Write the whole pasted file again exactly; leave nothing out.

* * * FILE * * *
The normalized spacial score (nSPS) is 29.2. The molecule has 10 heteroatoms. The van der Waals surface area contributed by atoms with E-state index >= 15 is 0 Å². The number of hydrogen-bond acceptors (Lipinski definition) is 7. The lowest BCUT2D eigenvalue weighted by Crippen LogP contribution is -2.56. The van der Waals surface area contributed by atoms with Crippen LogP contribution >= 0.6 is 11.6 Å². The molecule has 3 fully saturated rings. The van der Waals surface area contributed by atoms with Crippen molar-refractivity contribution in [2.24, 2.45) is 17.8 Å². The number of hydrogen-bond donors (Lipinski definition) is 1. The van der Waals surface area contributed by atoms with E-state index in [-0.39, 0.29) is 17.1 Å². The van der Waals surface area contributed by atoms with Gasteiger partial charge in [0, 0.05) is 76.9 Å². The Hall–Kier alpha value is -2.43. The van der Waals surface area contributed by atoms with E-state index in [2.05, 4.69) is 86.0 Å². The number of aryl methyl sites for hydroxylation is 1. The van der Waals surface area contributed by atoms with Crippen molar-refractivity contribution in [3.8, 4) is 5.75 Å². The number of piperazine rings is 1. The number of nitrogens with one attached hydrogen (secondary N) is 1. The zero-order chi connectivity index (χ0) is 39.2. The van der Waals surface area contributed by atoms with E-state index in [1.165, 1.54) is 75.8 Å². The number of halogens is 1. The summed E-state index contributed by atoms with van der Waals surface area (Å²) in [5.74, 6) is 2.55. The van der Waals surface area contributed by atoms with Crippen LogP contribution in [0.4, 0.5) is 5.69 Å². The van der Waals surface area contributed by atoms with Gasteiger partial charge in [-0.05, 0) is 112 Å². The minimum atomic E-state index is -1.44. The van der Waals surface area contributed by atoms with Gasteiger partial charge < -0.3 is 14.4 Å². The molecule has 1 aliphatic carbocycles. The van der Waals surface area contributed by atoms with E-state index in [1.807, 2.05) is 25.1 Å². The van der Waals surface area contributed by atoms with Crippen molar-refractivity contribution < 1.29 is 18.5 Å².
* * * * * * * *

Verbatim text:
The normalized spacial score (nSPS) is 29.2. The molecule has 10 heteroatoms. The van der Waals surface area contributed by atoms with E-state index >= 15 is 0 Å². The number of hydrogen-bond acceptors (Lipinski definition) is 7. The lowest BCUT2D eigenvalue weighted by Crippen LogP contribution is -2.56. The van der Waals surface area contributed by atoms with Crippen LogP contribution >= 0.6 is 11.6 Å². The molecule has 3 fully saturated rings. The van der Waals surface area contributed by atoms with Crippen molar-refractivity contribution in [2.24, 2.45) is 17.8 Å². The number of hydrogen-bond donors (Lipinski definition) is 1. The van der Waals surface area contributed by atoms with E-state index in [-0.39, 0.29) is 17.1 Å². The van der Waals surface area contributed by atoms with Gasteiger partial charge in [0, 0.05) is 76.9 Å². The Hall–Kier alpha value is -2.43. The van der Waals surface area contributed by atoms with E-state index in [2.05, 4.69) is 86.0 Å². The number of aryl methyl sites for hydroxylation is 1. The van der Waals surface area contributed by atoms with Crippen molar-refractivity contribution in [3.8, 4) is 5.75 Å². The number of piperazine rings is 1. The number of nitrogens with one attached hydrogen (secondary N) is 1. The zero-order chi connectivity index (χ0) is 39.2. The van der Waals surface area contributed by atoms with E-state index in [1.165, 1.54) is 75.8 Å². The number of halogens is 1. The summed E-state index contributed by atoms with van der Waals surface area (Å²) in [5.74, 6) is 2.55. The van der Waals surface area contributed by atoms with Crippen LogP contribution in [0.4, 0.5) is 5.69 Å². The van der Waals surface area contributed by atoms with Gasteiger partial charge in [-0.05, 0) is 112 Å². The minimum atomic E-state index is -1.44. The van der Waals surface area contributed by atoms with Gasteiger partial charge < -0.3 is 14.4 Å². The molecule has 1 aliphatic carbocycles. The van der Waals surface area contributed by atoms with E-state index in [1.807, 2.05) is 25.1 Å². The van der Waals surface area contributed by atoms with Crippen molar-refractivity contribution < 1.29 is 18.5 Å².